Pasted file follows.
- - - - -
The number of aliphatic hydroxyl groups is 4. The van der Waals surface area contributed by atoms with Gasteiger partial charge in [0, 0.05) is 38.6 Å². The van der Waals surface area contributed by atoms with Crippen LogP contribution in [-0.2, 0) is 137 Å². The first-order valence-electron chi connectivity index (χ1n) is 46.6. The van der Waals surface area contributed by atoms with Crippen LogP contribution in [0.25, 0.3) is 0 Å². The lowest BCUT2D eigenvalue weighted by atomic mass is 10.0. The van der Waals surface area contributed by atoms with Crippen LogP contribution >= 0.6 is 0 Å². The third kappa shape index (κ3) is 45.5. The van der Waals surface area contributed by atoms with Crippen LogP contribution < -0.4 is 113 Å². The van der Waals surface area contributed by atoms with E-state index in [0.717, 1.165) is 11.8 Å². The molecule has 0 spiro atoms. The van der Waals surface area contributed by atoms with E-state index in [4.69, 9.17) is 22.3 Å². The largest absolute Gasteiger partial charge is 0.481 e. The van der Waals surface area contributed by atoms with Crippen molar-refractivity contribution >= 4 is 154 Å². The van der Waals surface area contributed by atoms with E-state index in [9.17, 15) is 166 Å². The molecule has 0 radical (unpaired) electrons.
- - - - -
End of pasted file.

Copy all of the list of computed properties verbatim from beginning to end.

The number of aliphatic hydroxyl groups is 4. The van der Waals surface area contributed by atoms with Gasteiger partial charge in [0, 0.05) is 38.6 Å². The van der Waals surface area contributed by atoms with Crippen LogP contribution in [-0.2, 0) is 137 Å². The first-order valence-electron chi connectivity index (χ1n) is 46.6. The van der Waals surface area contributed by atoms with Crippen LogP contribution in [0.25, 0.3) is 0 Å². The lowest BCUT2D eigenvalue weighted by atomic mass is 10.0. The van der Waals surface area contributed by atoms with Crippen LogP contribution >= 0.6 is 0 Å². The third kappa shape index (κ3) is 45.5. The van der Waals surface area contributed by atoms with Crippen LogP contribution < -0.4 is 113 Å². The van der Waals surface area contributed by atoms with E-state index in [0.717, 1.165) is 11.8 Å². The molecule has 0 spiro atoms. The van der Waals surface area contributed by atoms with E-state index in [4.69, 9.17) is 22.3 Å². The largest absolute Gasteiger partial charge is 0.481 e. The van der Waals surface area contributed by atoms with Crippen molar-refractivity contribution >= 4 is 154 Å². The van der Waals surface area contributed by atoms with E-state index in [9.17, 15) is 166 Å². The molecule has 0 radical (unpaired) electrons.